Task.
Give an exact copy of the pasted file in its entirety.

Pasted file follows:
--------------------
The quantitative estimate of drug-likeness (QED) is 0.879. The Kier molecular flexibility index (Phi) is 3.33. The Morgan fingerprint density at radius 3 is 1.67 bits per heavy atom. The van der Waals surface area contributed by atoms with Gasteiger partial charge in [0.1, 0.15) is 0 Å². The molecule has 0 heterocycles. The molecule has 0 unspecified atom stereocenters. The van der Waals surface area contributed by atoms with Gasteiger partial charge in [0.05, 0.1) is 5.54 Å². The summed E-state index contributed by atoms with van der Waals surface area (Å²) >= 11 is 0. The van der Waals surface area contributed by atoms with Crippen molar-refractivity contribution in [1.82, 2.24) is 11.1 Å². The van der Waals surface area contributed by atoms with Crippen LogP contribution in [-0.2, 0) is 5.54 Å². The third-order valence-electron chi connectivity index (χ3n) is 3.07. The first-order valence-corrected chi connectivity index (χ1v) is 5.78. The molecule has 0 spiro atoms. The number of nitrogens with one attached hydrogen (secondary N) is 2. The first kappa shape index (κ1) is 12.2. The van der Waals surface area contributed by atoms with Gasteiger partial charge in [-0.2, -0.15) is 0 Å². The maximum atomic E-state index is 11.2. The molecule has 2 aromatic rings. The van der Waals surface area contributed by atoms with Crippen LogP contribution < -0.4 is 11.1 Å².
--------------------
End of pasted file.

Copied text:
The quantitative estimate of drug-likeness (QED) is 0.879. The Kier molecular flexibility index (Phi) is 3.33. The Morgan fingerprint density at radius 3 is 1.67 bits per heavy atom. The van der Waals surface area contributed by atoms with Gasteiger partial charge in [0.1, 0.15) is 0 Å². The molecule has 0 heterocycles. The molecule has 0 unspecified atom stereocenters. The van der Waals surface area contributed by atoms with Gasteiger partial charge in [0.05, 0.1) is 5.54 Å². The summed E-state index contributed by atoms with van der Waals surface area (Å²) >= 11 is 0. The van der Waals surface area contributed by atoms with Crippen molar-refractivity contribution in [1.82, 2.24) is 11.1 Å². The van der Waals surface area contributed by atoms with Crippen LogP contribution in [-0.2, 0) is 5.54 Å². The third-order valence-electron chi connectivity index (χ3n) is 3.07. The first-order valence-corrected chi connectivity index (χ1v) is 5.78. The molecule has 0 spiro atoms. The number of nitrogens with one attached hydrogen (secondary N) is 2. The first kappa shape index (κ1) is 12.2. The van der Waals surface area contributed by atoms with Gasteiger partial charge in [-0.2, -0.15) is 0 Å². The maximum atomic E-state index is 11.2. The molecule has 2 aromatic rings. The van der Waals surface area contributed by atoms with Crippen LogP contribution < -0.4 is 11.1 Å².